"As the UK is the leading nation for science communication and impact research, UWE’s Science Communication Unit is in the heart of international developments in this field. Their reputation for the supportiveness and excellence of the research environment had reached me through the international PCST network, and proved to be correct and during and beyond my semester long stay. The clue to this excellence is the active, respectful, and yet easy going interaction that enables intelligent and inspiring academic discussions within the Unit. As the field is dispersed in many countries, PhD students often study in solitude, so visiting the SCU truly gives confidence and perception on one’s own research amongst the interdisciplinarities of the field. The frequent research meetings, discussions, courses and conferences consolidate one’s expertise. The outstanding network of experts in other UK universities is opened for the newbie. Informal, collegial activities such as the busy Bristol Science Communicators scene, qualitative inquiry group, and lunches with the staff and PhD students from different countries, strongly support the PhD life and diversify one’s reflection on current developments. Visiting the SCU, one has a superb opportunity to build up competencies, and take home international level insights." Kaisu Innanen, PhD student, University of Oulu, Finland, January 2019.
“During my visiting period at the Science Communication Unit (SCU) within my PhD studies, the strong commitment of the entire unit to my stay was the first thing I was surprised by. They gave me constant support in all the aspects of my research which allowed me to carry it out successfully. However, the visit wasn’t limited to the study’s tasks; there were a wide range of activities that have complemented my professional development too. For instance, the SCU, generously, offered me the possibility to sit in their master’s degree in Science Communication and, by the end, I had completed around 70 hours of training. Furthermore, I was considered a member of the unit since the very first day, being invited to attend to the SCU meetings and many others events which gave me the opportunity to take part in exciting discussions and share knowledge and ideas with other colleagues. In short, the stay not only has been an incredible personal experience, but also has enlarged my professional network and has introduced me to the UK public engagement community increasing my future career opportunities.” Gabriela Ojeda Romano, PhD student, Universidade da Coruña, Spain December 2017.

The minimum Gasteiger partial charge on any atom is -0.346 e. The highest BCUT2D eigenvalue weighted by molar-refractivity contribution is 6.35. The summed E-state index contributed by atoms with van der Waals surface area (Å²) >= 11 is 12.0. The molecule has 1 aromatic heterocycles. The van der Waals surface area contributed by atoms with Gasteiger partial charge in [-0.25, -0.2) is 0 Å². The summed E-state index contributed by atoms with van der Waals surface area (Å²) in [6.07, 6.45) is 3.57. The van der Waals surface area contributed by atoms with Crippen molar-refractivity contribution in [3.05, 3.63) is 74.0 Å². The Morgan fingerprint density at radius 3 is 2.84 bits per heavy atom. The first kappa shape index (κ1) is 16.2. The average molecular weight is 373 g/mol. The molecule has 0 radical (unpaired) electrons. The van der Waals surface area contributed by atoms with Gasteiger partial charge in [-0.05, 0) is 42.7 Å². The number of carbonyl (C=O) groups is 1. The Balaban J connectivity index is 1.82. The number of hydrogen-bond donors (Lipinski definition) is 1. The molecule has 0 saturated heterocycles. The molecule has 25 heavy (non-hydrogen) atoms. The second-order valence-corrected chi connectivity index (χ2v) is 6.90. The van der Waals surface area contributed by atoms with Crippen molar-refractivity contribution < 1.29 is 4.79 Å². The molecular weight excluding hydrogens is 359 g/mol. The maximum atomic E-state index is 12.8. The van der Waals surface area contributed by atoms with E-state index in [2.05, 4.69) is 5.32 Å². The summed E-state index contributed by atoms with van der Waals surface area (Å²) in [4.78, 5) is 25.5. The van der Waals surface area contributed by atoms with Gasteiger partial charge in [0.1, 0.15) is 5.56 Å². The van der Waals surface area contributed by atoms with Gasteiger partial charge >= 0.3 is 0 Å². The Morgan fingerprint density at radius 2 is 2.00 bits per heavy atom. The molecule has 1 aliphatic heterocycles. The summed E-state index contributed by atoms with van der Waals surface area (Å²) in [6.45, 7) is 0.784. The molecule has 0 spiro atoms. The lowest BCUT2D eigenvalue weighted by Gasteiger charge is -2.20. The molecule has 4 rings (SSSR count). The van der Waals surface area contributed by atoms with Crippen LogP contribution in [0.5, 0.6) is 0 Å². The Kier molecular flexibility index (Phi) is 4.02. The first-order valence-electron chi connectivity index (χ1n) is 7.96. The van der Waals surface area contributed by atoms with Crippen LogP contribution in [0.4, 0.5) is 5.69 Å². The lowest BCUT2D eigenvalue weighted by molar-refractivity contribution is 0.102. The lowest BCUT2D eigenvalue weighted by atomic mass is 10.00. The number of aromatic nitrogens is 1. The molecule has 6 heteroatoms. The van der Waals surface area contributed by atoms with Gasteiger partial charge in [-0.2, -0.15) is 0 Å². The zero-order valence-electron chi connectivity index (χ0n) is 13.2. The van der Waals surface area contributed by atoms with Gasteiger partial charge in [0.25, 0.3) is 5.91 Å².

“I’m an Italian journalist completing the third year of my PhD in Science Communication at the University of Perugia. For my research project, I was looking for a consolidated and authoritative reference in the field of science communication research and the SCU at UWE Bristol, whose work I have been following for several years, is without a doubt a point of reference in Europe for research in Science Communication. The short time I spent with the SCU offered me the opportunity to make a truly interdisciplinary experience and to create a network of people that are working on science communication, which was very useful to me since my research project straddles science communication, science outreach, physics and social science. I found everyone very helpful and generous in devoting their time to having a coffee or tea, to talking with me.” Pamela Pergolini, University of Perugia, Italy, March 2018.
For further information please send an email to firstname.lastname@example.org. This should provide a brief outline of your PhD, why you would like to spend a period of time working with the Science Communication Unit, the university you are based at and the expected dates of your visit.